From now until the 2017 NFL Draft takes place, we hope to showcase as many prospects as possible and examine both their strengths and weaknesses. Most of these profiles will feature individuals that the Pittsburgh Steelers are likely to have an interest in, while a few others will be top-ranked players. If there is a player you would like us to analyze, let us know in the comments below.
Rushel Shell/RB/West Virginia — 5’10”/227 Lbs
-Lowers shoulder with authority; consistently falls forward at the end of runs
-Good athleticism and wiggle in the open field for a back his size
-Flexible, fluid lower half with some explosiveness in short areas
-Low workload in college coming from crowded backfield
-Very comfortable running out of a shotgun-based offense
-Limited vision as a runner, often running with blinders on straight into OL
-Serious ball security issues in college
-Doesn’t possess breakaway speed for the position, often getting caught from behind in open field
-High pad level as a runner
– Limited receiving threat that has history of focus drops
-All-time leading rushing in Pennsylvania high school football history (9,078 yards, 110 touchdowns)
-Originally started career at Pitt before trying to transfer after freshman year; was blocked from following Todd Graham to Arizona State; committed to UCLA before backing out to try and return to Pitt; blocked from returning to Pitt by Paul Chryst, ending up at West Virginia
-35 career games at WVU (16 starts)
-Rushed for 2,102 yards and 20 touchdowns as a Mountaineer; added 49 receptions for 341 yards
-Shared backfield with Philadelphia Eagles running back Wendell Smallwood and current Mountaineer Justin Crawford during time at WVU
-Struggled with ankle injury and concussion in senior season
Hailing from Western Pennsylvania, the hype train has surrounded West Virginia’s Rushel Shell since he was a freshman running back at Hopewell High School.
Originally committing to the Pitt Panthers and playing one season there, Shell was destined for greatness at his hometown school, but things went south quickly with him winding up at West Virginia.
Leaving home with plenty of hatred thrown his way from fans and former teammates, Shell used it as fuel and turned in a rather respectable college career with the Mountaineers despite sharing time with Philadelphia Eagles running back Wendell Smallwood and current Mountaineer Justin Crawford.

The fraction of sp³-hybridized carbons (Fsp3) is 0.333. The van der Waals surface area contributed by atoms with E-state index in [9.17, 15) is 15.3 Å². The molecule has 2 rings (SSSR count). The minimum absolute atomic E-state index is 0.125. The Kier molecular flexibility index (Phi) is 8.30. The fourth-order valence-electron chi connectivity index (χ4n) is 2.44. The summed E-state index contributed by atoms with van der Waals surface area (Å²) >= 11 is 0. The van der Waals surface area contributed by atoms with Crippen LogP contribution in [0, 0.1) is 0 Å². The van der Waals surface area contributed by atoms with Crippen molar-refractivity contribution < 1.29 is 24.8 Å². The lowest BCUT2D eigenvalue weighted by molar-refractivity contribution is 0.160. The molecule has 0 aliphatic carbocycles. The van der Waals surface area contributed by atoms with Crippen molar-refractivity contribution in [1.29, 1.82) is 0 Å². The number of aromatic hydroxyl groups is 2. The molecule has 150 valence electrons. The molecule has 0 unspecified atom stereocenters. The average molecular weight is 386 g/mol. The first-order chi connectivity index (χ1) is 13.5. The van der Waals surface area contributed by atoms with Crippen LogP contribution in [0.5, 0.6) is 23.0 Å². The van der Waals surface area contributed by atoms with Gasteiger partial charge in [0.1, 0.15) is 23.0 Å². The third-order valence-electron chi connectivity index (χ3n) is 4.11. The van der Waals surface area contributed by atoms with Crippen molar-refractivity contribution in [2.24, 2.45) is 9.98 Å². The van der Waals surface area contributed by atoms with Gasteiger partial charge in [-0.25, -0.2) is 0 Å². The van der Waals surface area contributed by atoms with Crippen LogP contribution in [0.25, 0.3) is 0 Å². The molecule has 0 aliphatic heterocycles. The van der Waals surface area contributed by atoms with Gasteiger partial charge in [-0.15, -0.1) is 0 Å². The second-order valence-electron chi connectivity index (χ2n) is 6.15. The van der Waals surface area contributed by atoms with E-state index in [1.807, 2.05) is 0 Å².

Sure, he’s a case of a highly-touted player not really living up to the hype, but that hasn’t hindered his NFL prospects.
As a power-packed running back, Shell has some serious wiggle to his game thanks to some lower body explosion that can surprise you on film.
Taking the draw out of the shotgun, Shell shows some impressive lateral explosiveness on the jump cut before turning on the jets to reach the end zone. Although he doesn’t have the desired breakaway speed in the open field over a long run, he’s really quick and explosive in short areas, which should help him carve out a complimentary role at the next level.
Shell is really comfortable and at his best running out of the shotgun.
He’s a guy whose vision seems to improve when out of the shotgun, which is strange. But that’s what I see on film.
He’s also a load in the open field, often looking to punish defensive backs when he gets to the second level. With his size and lower body build, that’s what I want from him.
I’d rather see runs like this of 10-12 yards capped off by a big blow to a defensive back from him rather than see him try to juke and go down via arm tackle.
Capping things off, this play really stuck out to me from Shell’s time at West Virginia.
Bottled up at the line in a goal line situation, Shell has the whereabouts to backtrack out of a big hit at the line to get to the boundary for the score. He’s a powerful back, and that trait alone should give him a shot at the next level.
As I said earlier, it’s fair to say he’s a failed college player considering the hype surrounding him. It’s also fair for Pitt fans that read this to want nothing to do with him whatsoever, but he’s going to get a shot at the NFL, and I think he’s one that can stick around for awhile as a complimentary running back due to his power and shiftiness in the open field.
He most likely won’t hear his name on draft day, but he’ll certainly be one of the hottest commodities as a priority free agent.
Projection: Undrafted Free Agent
Games watched: at Texas (’14), vs. Maryland (’15), vs. Texas Tech (’15), vs. Missouri (’16)